Twitter reverses policy that would allow blocked persons to follow user
Twitter said it is was reversing the policy after receiving feedback from many users
Twitter has reversed a controversial policy change announced Thursday that would let a user block others on Twitter, but the blocked people could still continue to follow and see the user's tweets and interact with them.
"We have decided to revert the change after receiving feedback from many users -- we never want to introduce features at the cost of users feeling less safe," wrote Michael Sippey, Twitter's vice president of product, in a blog post.
The policy changes proposed by Twitter earlier in the day came in for sharp criticism from users.
Before the new policy, if a user was being harassed or trolled by spam accounts, clicking the "block" button would prevent the persons from following the user and also remove them from mentions and timeline, according to a petition on Change.org.
"Now, even if you block someone who is harassing you, that person becomes invisible to you but they are free to follow you and RT you into their timeline," wrote petitioner Zerlina Maxwell.
Her petition had collected 1,500 signatures a few hours after it was put up.
Twitter's proposed new blocking policy stated that when a user blocked someone, the user would no longer see the person in the follower list, any updates from that person in their home timeline, or their replies or mentions in the Connect tab on Twitter.
The blocked person would also not be aware of being blocked. "Now when you block a user, they cannot tell that you've blocked them," said Twitter CEO Dick Costolo in a Twitter message, adding that it was a long-standing request from users of block.
But "blocking a user does not prevent that user from following you, interacting with your Tweets, or receiving your updates in their timeline," if your account is public, according to the now-reversed policy update. If the user's tweets are protected and available to a select group then blocking the person will cause them to unfollow the user, it added.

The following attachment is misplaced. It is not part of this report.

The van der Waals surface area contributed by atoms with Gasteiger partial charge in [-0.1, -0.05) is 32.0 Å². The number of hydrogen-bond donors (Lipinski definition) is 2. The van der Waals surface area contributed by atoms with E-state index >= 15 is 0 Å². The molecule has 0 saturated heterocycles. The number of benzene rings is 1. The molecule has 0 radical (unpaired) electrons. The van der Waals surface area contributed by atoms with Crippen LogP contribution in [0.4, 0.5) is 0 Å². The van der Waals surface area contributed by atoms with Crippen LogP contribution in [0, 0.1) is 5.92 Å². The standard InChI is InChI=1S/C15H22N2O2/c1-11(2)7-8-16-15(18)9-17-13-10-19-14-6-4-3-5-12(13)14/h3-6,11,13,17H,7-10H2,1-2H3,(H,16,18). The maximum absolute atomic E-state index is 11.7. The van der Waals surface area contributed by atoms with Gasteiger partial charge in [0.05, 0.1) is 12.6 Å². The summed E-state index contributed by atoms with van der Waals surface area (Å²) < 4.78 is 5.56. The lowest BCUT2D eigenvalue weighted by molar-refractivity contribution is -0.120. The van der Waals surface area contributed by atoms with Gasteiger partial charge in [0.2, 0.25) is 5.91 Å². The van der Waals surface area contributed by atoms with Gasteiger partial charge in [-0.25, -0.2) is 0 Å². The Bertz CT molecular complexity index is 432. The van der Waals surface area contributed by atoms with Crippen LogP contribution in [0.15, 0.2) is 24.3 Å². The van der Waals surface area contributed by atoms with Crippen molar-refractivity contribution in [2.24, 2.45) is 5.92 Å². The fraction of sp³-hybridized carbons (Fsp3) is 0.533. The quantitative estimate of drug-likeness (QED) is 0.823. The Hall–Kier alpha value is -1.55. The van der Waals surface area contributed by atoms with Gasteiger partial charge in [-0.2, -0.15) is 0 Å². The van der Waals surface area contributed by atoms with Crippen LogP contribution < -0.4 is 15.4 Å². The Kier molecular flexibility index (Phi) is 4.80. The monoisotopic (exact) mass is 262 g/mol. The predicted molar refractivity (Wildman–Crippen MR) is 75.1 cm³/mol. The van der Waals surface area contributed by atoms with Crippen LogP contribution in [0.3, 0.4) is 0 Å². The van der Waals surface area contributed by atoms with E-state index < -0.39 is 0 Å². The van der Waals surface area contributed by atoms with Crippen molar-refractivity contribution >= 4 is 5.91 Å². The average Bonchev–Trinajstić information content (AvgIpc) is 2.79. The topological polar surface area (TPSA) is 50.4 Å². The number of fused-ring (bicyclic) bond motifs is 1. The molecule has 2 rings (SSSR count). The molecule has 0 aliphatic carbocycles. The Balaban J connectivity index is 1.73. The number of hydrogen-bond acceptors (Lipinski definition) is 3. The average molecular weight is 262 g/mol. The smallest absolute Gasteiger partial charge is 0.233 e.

On Twitter, users said that the new policy would make a variety of abuse easier. "If Twitter sticks to this new block policy we're going to see people go protected. Less community. More walled gardens. Everyone loses," one user wrote in a Twitter message.
Under the earlier policy now reinstated, unprotected tweets are visible on a user's public profile page to anyone, regardless of whether they have a Twitter account or not.
After reverting the change to the block function, users will once again be able to tell that they've been blocked, Sippey wrote. "We believe this is not ideal, largely due to the retaliation against blocking users by blocked users (and sometimes their friends) that often occurs," he wrote. "Some users worry just as much about post-blocking retaliation as they do about pre-blocking abuse." Twitter will continue to explore "features designed to protect users from abuse and prevent retaliation," Sippey said.